The Kennedy Center


About the Work

Isaac Albéniz Composer: Isaac Manuel Francisco Albéniz
© Thomas May

Like so many creative figures, Isaac Albéniz embodied a host of contradictions. Perhaps the most obvious of these is the fact that Albéniz lived for much of his life outside his native Spain. He has come to be regarded as a pivotal figure in the development of a modern Spanish musical identity, yet Albéniz mostly chose to make his home abroad. Though buried in Barcelona, at the height of his career he lived first in London and then mostly in Paris and southern France until his premature death from Bright's disease-not long after he had completed his acknowledged masterpiece, the four-volume collection Iberia.

"Variety within logic was his motto, but variety at the expense of logic was often his way of life," writes Walter Aaron Clark, author of the major English biography of the composer. According to Clark, "the classic and romantic waged a constant struggle within [Albéniz]. Iberia certainly exemplifies his desire to contain the incessant flow of ideas in some rational formal context."

Albéniz came from a non-musical family and was born in northeastern Spain, in the town of Camprodón in Catalonia (in the Pyrenees, near the French border). A remarkable child prodigy who became a touring pianist even before his teens, Albéniz was fond of embellishing stories about his early travels and exploits-claiming, for example, that he stowed away on a steamer across the Atlantic. (His father, a customs agent, in fact did travel widely and accompanied his son on tours.) By the last decades of the nineteenth century Albéniz was also earning a reputation as a composer of salon pieces and "musical travelogues" (Clark) evoking Spain.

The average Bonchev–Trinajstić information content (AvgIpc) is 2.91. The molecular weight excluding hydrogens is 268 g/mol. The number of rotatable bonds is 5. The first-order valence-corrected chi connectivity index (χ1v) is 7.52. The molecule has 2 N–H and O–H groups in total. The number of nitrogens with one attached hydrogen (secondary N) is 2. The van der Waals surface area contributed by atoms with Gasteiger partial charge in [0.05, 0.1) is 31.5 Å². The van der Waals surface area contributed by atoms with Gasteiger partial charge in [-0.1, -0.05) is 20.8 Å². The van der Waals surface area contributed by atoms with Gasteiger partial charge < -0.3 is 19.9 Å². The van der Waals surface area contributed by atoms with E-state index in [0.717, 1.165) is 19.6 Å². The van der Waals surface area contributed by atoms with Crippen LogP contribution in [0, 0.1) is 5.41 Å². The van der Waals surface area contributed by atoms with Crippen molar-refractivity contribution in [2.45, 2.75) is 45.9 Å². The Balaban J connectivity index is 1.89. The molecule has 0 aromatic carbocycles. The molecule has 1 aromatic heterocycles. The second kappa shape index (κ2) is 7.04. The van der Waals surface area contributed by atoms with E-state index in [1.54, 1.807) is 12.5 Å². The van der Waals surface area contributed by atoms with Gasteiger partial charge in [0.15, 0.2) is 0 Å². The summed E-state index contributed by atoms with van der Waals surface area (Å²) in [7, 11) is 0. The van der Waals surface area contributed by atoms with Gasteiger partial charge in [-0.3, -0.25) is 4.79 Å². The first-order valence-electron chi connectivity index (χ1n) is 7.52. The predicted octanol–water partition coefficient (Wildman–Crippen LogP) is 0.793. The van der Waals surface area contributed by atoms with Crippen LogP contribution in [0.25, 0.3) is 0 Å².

But Albéniz's own understanding of his native country was enhanced by his self-imposed exile in London and Paris. He gained new perspectives not only from geographical distance (think of the Irish James Joyce in Zurich) but also from his interactions with such French composers as Ernest Chausson, Gabriel Fauré, Vincent d'Indy, and Paul Dukas. Despite his contradictory attitudes toward Claude Debussy, the late-period Iberia reveals important influences from Debussy's modernism. Clark points out that while Albéniz objected to being associated with musical Impressionism (a label Debussy himself disdained), "he did not help his case by referring to his collection as ‘impressions'" and that Debussy's first book of Images from 1905 "may have provided the inspiration" for his own first Iberia pieces.

French composers in turn have expressed considerable admiration for what Albéniz achieved in Iberia. Debussy himself noted that "one's eyes close, dazzled by such wealth of imagery." Olivier Messiaen later deemed it "the wonder of the piano, the masterpiece of Spanish music which takes its place-and perhaps the highest-among the stars of first magnitude of the king of instruments." And the French proved especially receptive to the music of Albéniz while his original homeland remained indifferent to his many attempts to write for the musical stage.

It was in part out of frustration over his unstaged operas that the ailing Albéniz began to focus his creative energy on the gigantic project of Iberia, which occupied him from 1905 to 1908. Eventually he published four separate books, each containing three "impressions." The total of twelve pieces lasts some 80 to 90 minutes in performance, though they do not constitute a continuous suite, according to Clark, because "they can be played in any sequence" and "it is clear that the composer expected they would be programmed piecemeal and in variable order." Each of the four books received its premiere on a different date by the French pianist Blanche Selva. These premieres took place between 1906 and 1909-all in France (three of them in Paris). Albéniz's writing style here, with its fiendishly complex rhythmic structures and crossing of hands, for example, calls for extreme virtuosity. The composer himself believed his ideal interpreter was Joaquín Malats (1872-1912), a virtuoso and composer from Barcelona.